It’s an Event

“Get ’em while they’re hot.”

In theory, that’s part of the strength behind event-driven marketing. And it’s true. In its purest form, this type of promotion is about capitalizing on a good thing. It’s about getting people pumped up about something… Then catching them when they’re at their “peak.” They’re then primed and ready for you to hit them with a final close.

However, it’s not necessary to host a celebrity-studded showcase – or some other like-minded splashy affair – to create an “event.” All you really need are some solid marketing skills and a few skilled practitioners to learn from.

And, as far as event-driven marketing within email goes, there’s certainly a lot to be learned from others. It’s no wonder email is the perfect venue for it because of its reach and speed of delivery. Plus, the potential physical size of an email leaves you plenty of “space” to create quite a stir.

What follows are a few mini-examples of event marketing efforts of the recent past. And while not every marketer listed was ready to share hard numbers (such as clicks and conversions), you can certainly take away some ideas from their experiences.

Case in point: The National Football League’s Super Bowl promotion this past January… Right before the game, the NFL (with the help of e-Dialog) had two completely different emails ready to go to two different segments of its email database – its St. Louis fans and its Tennessee fans. (For the record, the NFL’s email database consists of hundreds of thousands of fans). As soon as the Rams completed their winning play and the game was over, St. Louis fans were sent a personalized email (in both full-color HTML and text) that began as follows…

Congratulations, [Name],
The St. Louis Rams are Super Bowl Champions!
Now you can re-live all of the excitement of the Rams Super Bowl Victory with these great items available now on…

It then went on, of course, to promote the fan-inspired tchotchkes and other Super Bowl memorabilia.

The immediacy of the delivery took advantage of the fans’ highs at the very moment when they were at fever pitch. That’s one of the beauties of promoting in and around an “event.”

Of course, you can always create an event of your own. Two months ago, online jewelry and luxury gifts site Mondera held its first online webcast – a “Spring Preview Event” – that showcased its latest unique “finds” in the world of luxury jewelry. It was presented as “the world’s first Internet jewelry trunk show” and with that theme, Mondera created a streaming video catalogue of customized original programming.

It also offered a contest to win a jewelry piece from the Grammy Awards. Additionally, expert gemologists were on hand to answer any questions by live email, chat or phone. The event details were sent (in “special invitation” format) to Mondera’s house list of customers and newsletter subscribers with a specific date and time for the webcast. Recipients were also offered a discount if they decided to purchase anything; so besides creating a splash, the event boosted sales as well.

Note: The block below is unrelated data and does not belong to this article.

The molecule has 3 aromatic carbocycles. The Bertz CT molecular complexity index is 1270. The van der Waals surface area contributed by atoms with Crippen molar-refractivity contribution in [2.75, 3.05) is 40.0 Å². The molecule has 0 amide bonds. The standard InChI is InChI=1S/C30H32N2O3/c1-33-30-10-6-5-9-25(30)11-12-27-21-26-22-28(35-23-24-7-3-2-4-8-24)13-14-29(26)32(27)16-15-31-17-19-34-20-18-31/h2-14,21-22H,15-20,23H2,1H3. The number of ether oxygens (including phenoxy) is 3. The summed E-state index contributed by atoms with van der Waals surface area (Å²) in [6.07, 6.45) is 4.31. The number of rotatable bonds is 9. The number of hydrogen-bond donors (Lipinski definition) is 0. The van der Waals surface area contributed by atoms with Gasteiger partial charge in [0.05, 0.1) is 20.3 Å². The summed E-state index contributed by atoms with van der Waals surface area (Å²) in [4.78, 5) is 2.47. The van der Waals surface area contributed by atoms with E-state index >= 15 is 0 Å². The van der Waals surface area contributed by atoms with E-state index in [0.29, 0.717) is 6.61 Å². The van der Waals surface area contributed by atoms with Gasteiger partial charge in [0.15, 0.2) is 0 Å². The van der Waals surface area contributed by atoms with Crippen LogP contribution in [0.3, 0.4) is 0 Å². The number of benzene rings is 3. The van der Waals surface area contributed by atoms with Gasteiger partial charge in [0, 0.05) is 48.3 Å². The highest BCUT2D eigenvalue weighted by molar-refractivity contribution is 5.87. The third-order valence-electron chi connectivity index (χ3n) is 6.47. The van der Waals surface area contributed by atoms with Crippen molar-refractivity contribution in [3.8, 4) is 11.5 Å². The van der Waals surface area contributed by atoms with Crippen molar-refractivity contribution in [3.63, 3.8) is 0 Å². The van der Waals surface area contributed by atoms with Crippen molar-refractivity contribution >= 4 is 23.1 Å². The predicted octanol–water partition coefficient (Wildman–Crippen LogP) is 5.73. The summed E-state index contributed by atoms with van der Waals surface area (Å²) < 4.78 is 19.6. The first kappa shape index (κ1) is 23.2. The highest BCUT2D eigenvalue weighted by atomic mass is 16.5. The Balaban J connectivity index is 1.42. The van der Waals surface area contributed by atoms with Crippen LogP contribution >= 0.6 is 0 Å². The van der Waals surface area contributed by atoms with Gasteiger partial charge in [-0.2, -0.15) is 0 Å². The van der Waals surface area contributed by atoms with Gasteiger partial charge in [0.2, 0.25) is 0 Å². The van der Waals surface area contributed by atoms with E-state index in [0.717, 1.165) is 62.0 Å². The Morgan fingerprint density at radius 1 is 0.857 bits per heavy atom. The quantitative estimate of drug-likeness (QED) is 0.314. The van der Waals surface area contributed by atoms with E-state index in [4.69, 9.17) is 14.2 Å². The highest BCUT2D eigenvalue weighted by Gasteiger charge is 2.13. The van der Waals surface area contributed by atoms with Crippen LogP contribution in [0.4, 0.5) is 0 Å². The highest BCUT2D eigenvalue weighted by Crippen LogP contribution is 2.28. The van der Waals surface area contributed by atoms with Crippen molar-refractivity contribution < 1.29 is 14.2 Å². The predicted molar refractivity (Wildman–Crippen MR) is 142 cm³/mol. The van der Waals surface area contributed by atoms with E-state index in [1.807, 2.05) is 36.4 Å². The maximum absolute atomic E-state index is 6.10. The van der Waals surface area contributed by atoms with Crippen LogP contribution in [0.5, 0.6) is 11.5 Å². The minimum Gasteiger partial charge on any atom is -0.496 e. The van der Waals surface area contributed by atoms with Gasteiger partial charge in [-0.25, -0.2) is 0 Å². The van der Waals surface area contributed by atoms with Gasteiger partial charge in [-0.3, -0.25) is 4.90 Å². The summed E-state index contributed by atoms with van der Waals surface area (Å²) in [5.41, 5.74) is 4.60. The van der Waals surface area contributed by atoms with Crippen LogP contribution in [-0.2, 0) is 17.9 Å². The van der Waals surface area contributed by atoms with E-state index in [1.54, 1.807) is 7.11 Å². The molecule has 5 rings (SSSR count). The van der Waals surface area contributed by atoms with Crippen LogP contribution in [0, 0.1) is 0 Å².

What other email marketers are capitalizing on or coming up with events?

The marketers at New Line Cinema, as I’ve mentioned before, are masters at the discipline. Whenever New Line has a film release that’s worthy of a unique email tie-in, they create some incredibly compelling promotions in and around the release. A few weeks back, I noted their captivating emailed “death postcards” that coincided with (and boosted ticket sales for) their “Final Destination” release.

And, no doubt, you read Heidi Anderson’s case study on Ticketmaster. This company managed to garner an overall 47 percent click-through-rate and a 20 percent conversion from its promotion to Bruce Springsteen concertgoers.

Of course, by its very nature, show business is a natch for event marketing. Back in April, MindArrow helped music group Hanson create quite a bit of online noise with its rich media emailed video that was sent to 15,000 Hanson fans to go along with the group’s new single release. The goal was to drive recipients back to one of the Hanson sites ( and to download the group’s new single and/or sign up for the newsletter or fan club. The campaign was such a success at a 37 percent click-through that plans call for the group to produce at least two more such efforts.

But, like I said earlier, you certainly don’t have to be a celebrity or in show biz to make event-driven marketing work for you. You just have to be a savvy marketer. And you have to be willing to learn from others. Just make the “event” worthwhile. Make it timely and content-rich. And come up with a unique and exciting way to present it.

Lessons learned.

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